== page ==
This paper aims to briefly describe the scenarios where acts or actions might be rescinded (particularly in the context of refinancing or debt restructuring of Spanish companies) pursuant to the Spanish Insolvency Act (“SIA”) and the consequences of rescission from a legal standpoint. Procedural questions related to the subject matter are not analyzed in this document.

What acts can be rescinded?

Section 71 of the SIA establishes the possibility of rescinding certain acts within the two (2) year period preceding the Declaration of Insolvency, on the grounds that those acts are prejudicial to the insolvent estate and regardless of whether or not those acts had been performed with the aim of deceiving the interests of the creditors. Upon Declaration of Insolvency, those actions which are deemed by the judge to be detrimental to the estate of the insolvent debtor and which have been carried out during the two (2) year period preceding such date, may be rescinded even in the absence of fraudulent intention. The underlying rationale for this mechanism of rescission is the protection of the assets of the insolvent debtor as well as the principle of equality amongst creditors (par condition creditorum).

  1. In order to assess which acts or actions may be detrimental to the insolvent estate (and therefore which actions may be rescinded upon Declaration of Insolvency of the Spanish debtor); the SIA establishes two main presumptions:

Thus, pursuant to section 71.2 of the SIA, the detrimental nature of the act is irrefutably assumed in cases of (i) disposal actions without consideration (except for liberalities); and (ii) other acts aimed at discharging obligations where the due date is subsequent to the date of the Declaration of Insolvency (in other words, advanced payments) except if such obligations were secured with in rem security.

By way of example of one of the presumptions mentioned above, there are Commercial Court precedents that provide for the rescission of guarantees granted by subsidiary companies in favour of their parent companies “without a consideration” on the grounds of these being detrimental to the aggregate assets of the insolvent company (in this case, the subsidiary companies which granted the securities).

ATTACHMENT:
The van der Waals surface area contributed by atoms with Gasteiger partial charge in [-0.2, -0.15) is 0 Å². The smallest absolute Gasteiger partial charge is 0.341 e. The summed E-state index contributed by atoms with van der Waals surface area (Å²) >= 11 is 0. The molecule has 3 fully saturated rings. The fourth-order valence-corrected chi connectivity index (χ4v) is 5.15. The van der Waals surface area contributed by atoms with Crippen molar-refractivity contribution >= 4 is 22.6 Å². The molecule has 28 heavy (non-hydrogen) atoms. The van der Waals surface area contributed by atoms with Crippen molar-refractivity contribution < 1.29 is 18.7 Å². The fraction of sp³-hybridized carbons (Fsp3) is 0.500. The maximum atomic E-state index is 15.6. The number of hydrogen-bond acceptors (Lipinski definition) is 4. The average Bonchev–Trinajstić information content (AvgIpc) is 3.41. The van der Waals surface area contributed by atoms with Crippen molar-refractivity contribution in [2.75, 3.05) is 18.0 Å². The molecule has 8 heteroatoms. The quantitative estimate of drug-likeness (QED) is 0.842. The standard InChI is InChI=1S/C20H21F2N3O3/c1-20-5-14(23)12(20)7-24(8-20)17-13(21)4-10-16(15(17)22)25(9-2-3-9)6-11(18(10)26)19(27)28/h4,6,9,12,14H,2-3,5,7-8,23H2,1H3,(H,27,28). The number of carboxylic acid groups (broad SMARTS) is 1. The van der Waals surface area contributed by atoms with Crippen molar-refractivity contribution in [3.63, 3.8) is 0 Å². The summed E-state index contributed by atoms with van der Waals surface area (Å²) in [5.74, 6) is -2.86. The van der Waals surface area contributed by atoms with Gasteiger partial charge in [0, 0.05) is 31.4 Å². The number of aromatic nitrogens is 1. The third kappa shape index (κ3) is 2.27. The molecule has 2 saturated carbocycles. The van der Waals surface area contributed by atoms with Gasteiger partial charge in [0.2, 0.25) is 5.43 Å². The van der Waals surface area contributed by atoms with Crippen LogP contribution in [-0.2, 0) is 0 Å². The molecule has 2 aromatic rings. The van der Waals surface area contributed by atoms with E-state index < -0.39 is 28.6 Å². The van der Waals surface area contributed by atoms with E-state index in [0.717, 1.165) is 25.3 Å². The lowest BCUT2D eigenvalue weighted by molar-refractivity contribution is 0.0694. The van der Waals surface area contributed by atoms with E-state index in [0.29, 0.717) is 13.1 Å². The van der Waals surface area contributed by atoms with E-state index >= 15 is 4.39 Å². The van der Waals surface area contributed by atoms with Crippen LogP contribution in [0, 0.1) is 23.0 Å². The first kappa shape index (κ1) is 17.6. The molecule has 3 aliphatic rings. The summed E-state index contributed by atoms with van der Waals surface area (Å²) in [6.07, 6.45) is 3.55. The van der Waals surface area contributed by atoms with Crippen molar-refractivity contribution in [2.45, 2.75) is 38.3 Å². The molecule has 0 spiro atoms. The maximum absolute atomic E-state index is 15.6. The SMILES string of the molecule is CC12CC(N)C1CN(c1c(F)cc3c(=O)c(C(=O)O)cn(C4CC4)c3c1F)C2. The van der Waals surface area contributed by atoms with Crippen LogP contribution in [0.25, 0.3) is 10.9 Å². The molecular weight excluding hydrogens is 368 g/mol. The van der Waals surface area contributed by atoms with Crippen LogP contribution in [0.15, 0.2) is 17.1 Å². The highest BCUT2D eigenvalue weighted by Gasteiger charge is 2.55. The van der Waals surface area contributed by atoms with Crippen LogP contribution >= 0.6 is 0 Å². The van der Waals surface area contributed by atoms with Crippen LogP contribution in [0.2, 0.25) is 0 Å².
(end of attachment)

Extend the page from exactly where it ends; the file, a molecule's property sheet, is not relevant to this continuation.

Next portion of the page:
1. Furthermore, pursuant to section 71.2 of the SIA, detrimental nature of acts is presumed but can be rebutted in the event of (i) disposal actions carried out in favour of a party related to the insolvent debtor (i.e. shareholders of the debtor); (ii) creation of in rem guarantees to secure pre-existing liabilities or new liabilities assumed to substitute the former and (iii) payment in advance of obligations or liabilities guaranteed with in rem security, which had a due date subsequent to the Declaration of Insolvency.

In the event of acts or actions outside the scope of the presumptions mentioned above, the detriment shall be evidenced by the person bringing the action of rescission. The fact that an act or action is detrimental to the insolvent debtor’s estate shall be examined by the courts on a case-by-case basis.

Careful consideration should be given to structural modifications of capital companies, such as mergers, spin offs, and assignments of assets and liabilities, among other transactions. Recent case law which cites Section 44.2 and 47.1 of Act 3/2009, on Structural Modifications (Ley de Modificaciones Estructurales de las sociedades mercantiles or LME) has consolidated the principle of immunity to rescission of structural adjustments based on (i) the company creditors’ right to contest such transactions in the term and conditions provided for in the LME and (ii) the impunity of these structural adjustments once they have been duly registered with the Companies’ Registry.

Who can bring an action of rescission?

The legal standing to bring an action of rescission corresponds to the insolvency administrators. Creditors shall have subsidiary legal standing and shall be entitled to bring such an action when they had applied in writing to exercise any action, by stating the specific acts/actions they aim to rescind or contest, when the insolvency administration did not do so within the two (2) months following the request by the creditors.

Effects of rescission

According to the SIA (section 73), the ruling admitting the rescission shall declare the contested act ineffective and shall condemn the parties involved in the rescinded act to the reciprocal restitution of the goods or services, plus interest and fruits, if any.